Eric Schroeder is Spudman’s 2018 Emerging Leader of the Year
It would be accurate to call Eric Schroeder, assistant manager at Schroeder Brothers Farms, a jack of all trades.
Depending on the time of year, you could find him out on a tractor, at a tank truck filling the sprayers or watering the farm’s potato crop in Suring, Wisconsin. If it’s colder, he might be in the office tracking and sending invoices, monitoring the food safety program or keeping an eye on Frito-Lay’s crop tracking requirements.
However, jack of all trades might not be the best label, since it usually comes with the follow-up line, “master of none.” While Schroeder may not yet be a master at all of his myriad job duties, he is definitely putting in the time to become one.
That commitment to gaining considerable skill in multiple areas might stem from the fact that his hard work is helping his family and their business thrive.
“On the farm — I’m most proud that myself, my brother and cousin (and likely one more cousin) have all chosen to come back to the farm and hopefully continue our family’s tradition of being good seed growers,” he said.
Schroeder said growing up he was already around the family farm, whether riding tractors, harvesters or a combine with his dad or driving around all night checking pivots. His involvement in the family farm really became serious during college breaks, when he realized that he didn’t find anything at college that he wanted to do more than work on the farm.
“Whether it involves water, pesticides, GMOs, animal husbandry, drones or the ‘next big thing,’ Eric meets challenges head on,” said Tamas Houlihan, executive director of the Wisconsin Potato and Vegetable Growers Association. “He is able to interpret complicated regulations, monitor legislative activities, understand the implications of those activities, and at the same time promote his occupation to the public and keep them aware of all the good things farmers do.”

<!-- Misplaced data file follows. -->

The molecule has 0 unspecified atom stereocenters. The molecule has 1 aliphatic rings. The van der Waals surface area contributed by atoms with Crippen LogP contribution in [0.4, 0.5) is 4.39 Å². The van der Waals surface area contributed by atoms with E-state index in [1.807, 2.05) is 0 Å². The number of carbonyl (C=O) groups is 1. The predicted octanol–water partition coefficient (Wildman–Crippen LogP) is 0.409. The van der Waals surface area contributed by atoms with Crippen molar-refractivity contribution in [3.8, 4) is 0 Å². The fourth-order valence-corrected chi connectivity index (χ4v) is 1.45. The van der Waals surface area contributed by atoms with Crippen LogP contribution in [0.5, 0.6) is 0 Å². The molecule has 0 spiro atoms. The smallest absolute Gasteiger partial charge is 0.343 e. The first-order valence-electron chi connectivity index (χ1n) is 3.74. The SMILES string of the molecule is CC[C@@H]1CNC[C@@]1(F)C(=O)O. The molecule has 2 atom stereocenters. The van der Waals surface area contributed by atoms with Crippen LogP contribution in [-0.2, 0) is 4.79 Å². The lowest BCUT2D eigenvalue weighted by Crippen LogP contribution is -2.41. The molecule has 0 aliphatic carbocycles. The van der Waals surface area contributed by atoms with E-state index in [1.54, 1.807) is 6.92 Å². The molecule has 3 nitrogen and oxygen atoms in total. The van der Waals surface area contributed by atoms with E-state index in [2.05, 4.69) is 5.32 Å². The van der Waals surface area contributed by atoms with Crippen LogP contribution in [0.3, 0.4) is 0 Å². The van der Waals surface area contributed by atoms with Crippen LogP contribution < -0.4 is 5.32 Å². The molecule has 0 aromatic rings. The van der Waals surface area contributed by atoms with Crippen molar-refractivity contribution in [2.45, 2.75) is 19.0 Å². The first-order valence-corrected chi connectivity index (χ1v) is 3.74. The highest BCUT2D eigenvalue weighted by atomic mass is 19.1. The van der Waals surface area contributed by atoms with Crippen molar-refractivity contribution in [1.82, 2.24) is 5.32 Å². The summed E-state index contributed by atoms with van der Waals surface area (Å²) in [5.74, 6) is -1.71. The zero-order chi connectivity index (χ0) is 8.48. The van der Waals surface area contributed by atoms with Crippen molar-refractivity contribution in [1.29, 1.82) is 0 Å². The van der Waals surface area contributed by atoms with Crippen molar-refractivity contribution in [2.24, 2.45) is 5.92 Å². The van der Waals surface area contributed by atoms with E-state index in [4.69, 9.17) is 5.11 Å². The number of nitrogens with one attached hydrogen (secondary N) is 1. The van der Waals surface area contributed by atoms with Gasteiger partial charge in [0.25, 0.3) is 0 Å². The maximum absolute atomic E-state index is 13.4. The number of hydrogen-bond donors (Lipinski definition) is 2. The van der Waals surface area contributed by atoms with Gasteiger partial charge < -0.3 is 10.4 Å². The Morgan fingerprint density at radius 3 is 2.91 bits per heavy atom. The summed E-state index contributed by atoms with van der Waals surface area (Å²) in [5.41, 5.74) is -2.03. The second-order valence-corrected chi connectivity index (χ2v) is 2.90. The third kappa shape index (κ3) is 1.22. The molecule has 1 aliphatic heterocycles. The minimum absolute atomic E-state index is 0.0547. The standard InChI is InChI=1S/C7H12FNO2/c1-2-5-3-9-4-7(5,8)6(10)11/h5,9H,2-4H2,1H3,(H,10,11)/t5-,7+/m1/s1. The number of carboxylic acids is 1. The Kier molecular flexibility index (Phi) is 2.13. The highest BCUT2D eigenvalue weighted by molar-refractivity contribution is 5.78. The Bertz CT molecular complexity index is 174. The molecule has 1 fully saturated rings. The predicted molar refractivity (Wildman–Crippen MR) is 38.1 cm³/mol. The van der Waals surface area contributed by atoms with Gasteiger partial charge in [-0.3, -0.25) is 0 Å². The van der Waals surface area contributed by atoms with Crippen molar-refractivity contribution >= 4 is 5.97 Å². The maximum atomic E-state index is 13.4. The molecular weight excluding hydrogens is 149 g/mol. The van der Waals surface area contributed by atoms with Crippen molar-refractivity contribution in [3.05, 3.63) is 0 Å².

Houlihan said Schroeder embraces new ecological and sustainable methods of farming while keeping abreast of new technologies and growing techniques. That set of skills and abilities came to Schroeder through long hours on the farm and long hours working with other farmers.
He is the current president of the Wisconsin Potato and Vegetable Growers Association and is a past president of the Wisconsin Seed Potato Improvement Association. Schroeder has also attended the National Potato Council’s Potato Industry Leadership Institute (PILI) and was elected by his peers to be the grower leader to return to the PILI the following year. He is also a Wisconsin representative on Potatoes USA, and serves on the administration committee as well as the potato research advisory committee.
That experience has taught him lessons over the years.
“I do my best to stay humble and keep my ego in check. It seems there is always somebody out there who has been doing this longer and bigger and is probably right,” he said. “Learn from your mistakes.”
Those lessons will be important for the health of his fifth-generation, 6,400-acre farm near Antigo, Wisconsin. The farm raises 2,200 acres of seed potatoes and is one of the largest Frito-Lay seed potato producers in the U.S. They are a four-time winner of Frito-Lay’s Seed Grower of the Year Award. Looking to the future, his operation along with the industry as a whole faces challenges.
He said those include continuing to please the customer.
“People want their food to be GMO free, pesticide free, environmentally friendly, local, visually appealing, use no water and at the same time affordable,” he said. “I’m not sure all of those can be done at the same time and also feed our growing population.”
However, Schroeder will continue to be driven to solve those problems by what brought him to farming in the first place.
“I’m proud of the family and life I have started with my wife and kids,” he said, adding that he’s finding ways to challenge himself away from the farm as well. “Also, I’m proud of myself for randomly signing up for a triathlon this February (results to be determined).”
(Top photo: Khayla Kanitz Photography)